hmv.com talks to... - July 12, 2018

“We wanted to strip it back to something that we could just play in a garage...” - hmv.com talks to The Vamps
by James
James
by James hmv London, Bio "Like the legend of the Phoenix, I've just eaten a whole packet of chocolate HobNobs..." Editor, hmv.com

“We wanted to strip it back to something that we could just play in a garage...” - hmv.com talks to The Vamps

Pop-rock four-piece The Vamps delivered the first half of their two-part Night & Day album in September last year and have been busy touring heavily ever since, but this week the second part of this two-album series, The Day Edition, makes its arrival in stores.

Night & Day: The Day Edition features collaborations with Maggie Lindemann, Kriss Kross Amsterdam and Machine Gun Kelly, and with the album about to land on the shelves we caught up with band members Brad Simpson, James McVey and Tristan Evans to talk about what we can expect on this second instalment and their touring plans for the rest of the year...

 

Can you talk us through the concept behind your two Night & Day albums? Was it always going to be two separate albums?

Brad:  “It was a few months before the Night & Day album was released and when we were writing the album, as we always do, we wrote a big batch of songs, 40 or 50 songs, and we wanted to release more of them because we saw that fans were asking for more. The level of content people consume has gone up in the past few years I think, 'cause of Spotify and stuff. So we wanted to release more of the songs we'd written and we decided to do a two-part album. So that's where the Night & Day concept was born, we could cater certain songs to the Night album that were a bit more dance orientated, then the Day album could be a bit more organic, more live band sounding, which is what we've done."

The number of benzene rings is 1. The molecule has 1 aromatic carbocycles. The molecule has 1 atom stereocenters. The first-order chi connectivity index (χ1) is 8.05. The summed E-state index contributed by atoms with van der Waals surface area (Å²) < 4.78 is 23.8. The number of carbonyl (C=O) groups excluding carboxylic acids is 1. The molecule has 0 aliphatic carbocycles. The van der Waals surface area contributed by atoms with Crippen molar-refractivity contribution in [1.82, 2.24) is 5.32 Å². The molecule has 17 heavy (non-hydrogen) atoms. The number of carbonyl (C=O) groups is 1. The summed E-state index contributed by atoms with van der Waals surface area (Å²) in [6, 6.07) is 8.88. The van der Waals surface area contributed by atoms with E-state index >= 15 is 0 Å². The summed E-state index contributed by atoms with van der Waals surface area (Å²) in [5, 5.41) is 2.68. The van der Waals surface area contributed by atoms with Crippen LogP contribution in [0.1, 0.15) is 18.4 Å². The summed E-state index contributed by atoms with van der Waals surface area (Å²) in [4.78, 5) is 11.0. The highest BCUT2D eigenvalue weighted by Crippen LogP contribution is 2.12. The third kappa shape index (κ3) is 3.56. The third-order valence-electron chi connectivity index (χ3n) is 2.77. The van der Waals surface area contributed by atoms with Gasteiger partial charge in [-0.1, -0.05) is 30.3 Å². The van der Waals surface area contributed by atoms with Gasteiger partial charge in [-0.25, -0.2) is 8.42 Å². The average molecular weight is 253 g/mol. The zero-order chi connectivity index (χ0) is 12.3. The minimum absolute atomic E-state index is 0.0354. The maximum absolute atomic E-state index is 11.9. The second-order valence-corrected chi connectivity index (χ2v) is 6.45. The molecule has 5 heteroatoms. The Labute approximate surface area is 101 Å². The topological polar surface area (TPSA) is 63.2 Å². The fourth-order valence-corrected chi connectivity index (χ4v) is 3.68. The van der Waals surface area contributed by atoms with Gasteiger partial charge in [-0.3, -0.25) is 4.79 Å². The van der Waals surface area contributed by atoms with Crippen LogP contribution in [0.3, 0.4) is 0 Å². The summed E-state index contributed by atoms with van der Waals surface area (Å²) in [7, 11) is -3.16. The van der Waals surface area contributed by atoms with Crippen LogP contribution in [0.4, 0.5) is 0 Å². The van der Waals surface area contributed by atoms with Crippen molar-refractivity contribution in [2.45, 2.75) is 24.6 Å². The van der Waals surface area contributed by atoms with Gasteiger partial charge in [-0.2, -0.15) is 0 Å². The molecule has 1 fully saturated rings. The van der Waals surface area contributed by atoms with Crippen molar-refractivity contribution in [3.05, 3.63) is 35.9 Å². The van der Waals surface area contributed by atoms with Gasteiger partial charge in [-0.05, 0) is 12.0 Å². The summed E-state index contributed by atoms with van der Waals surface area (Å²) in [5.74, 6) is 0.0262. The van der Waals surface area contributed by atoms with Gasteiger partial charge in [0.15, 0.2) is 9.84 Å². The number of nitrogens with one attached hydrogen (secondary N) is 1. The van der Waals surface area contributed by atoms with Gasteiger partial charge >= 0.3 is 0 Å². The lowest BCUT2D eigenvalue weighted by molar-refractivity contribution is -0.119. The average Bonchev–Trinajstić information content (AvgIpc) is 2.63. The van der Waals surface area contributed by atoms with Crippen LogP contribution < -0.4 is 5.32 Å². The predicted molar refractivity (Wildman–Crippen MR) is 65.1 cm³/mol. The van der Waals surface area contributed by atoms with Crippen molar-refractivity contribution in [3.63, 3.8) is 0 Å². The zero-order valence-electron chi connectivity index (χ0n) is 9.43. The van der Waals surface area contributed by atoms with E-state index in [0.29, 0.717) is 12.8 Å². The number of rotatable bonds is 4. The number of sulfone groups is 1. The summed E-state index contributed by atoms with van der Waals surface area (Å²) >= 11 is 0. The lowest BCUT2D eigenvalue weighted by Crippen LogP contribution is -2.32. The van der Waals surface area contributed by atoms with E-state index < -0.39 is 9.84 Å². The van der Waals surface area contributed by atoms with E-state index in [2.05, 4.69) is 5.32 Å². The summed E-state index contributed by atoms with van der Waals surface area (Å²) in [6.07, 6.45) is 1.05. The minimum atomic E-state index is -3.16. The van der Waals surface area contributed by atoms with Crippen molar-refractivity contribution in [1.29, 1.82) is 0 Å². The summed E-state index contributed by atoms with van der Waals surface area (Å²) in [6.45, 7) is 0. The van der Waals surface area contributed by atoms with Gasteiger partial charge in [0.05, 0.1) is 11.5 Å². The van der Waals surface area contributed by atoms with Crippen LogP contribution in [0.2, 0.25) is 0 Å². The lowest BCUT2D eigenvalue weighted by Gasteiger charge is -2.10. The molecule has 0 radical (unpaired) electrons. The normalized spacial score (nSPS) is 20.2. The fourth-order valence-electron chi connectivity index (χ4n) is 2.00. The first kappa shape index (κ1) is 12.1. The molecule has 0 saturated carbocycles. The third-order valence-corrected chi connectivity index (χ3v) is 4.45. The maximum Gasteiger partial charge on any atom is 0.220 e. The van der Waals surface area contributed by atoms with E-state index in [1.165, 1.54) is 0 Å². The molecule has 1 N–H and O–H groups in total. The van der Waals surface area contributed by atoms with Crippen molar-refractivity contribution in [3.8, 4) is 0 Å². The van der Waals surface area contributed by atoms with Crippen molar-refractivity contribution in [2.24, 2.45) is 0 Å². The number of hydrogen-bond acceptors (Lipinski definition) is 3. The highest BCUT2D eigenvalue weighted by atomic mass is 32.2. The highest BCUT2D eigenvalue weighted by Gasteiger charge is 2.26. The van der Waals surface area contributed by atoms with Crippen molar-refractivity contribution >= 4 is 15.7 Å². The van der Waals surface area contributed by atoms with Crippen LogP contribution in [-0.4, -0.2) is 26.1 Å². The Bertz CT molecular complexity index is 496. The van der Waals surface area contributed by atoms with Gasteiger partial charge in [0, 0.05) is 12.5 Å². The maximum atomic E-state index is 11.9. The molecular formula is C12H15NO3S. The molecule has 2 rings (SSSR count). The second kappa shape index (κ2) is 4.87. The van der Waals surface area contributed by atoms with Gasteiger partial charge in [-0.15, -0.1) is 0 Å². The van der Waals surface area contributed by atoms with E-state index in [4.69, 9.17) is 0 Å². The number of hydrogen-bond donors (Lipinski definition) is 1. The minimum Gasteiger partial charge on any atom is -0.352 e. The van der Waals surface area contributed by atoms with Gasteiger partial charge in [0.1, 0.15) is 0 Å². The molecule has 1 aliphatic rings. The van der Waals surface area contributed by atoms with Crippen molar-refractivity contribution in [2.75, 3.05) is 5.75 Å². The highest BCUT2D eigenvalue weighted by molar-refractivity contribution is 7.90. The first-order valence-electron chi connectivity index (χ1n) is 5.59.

So is the Day Edition a bit more mellow than the Night Edition?

Brad: “Not mellow, I'd just say that obviously we're a band and we've grown up listening to bands, when you strip it back to just guitars, bass and singing, that's what we wanted to go back to on the second half, because the first half had so many DJ collaborations and that became the overall sound of that album, so we wanted to strip it back to something that we could just play in a garage or whatever, just the elements of a typical band.”

 

What kind of things were you listening to for inspiration when you were writing for this album?

James:  “There was stuff like Charlie Puth, things with minimal production. Julia Michaels as well.”

Brad:  “Yeah, she did this mini-album and like James said the minimal production thing felt really right for this."

James:  “Things where the voice is used like an instrument, not just melodically but rhythmically as well.”

 

You've worked with quite a few different producers and co-writers, how did you go about deciding which of all those songs went on the album? Does having lots of people involved make that more difficult?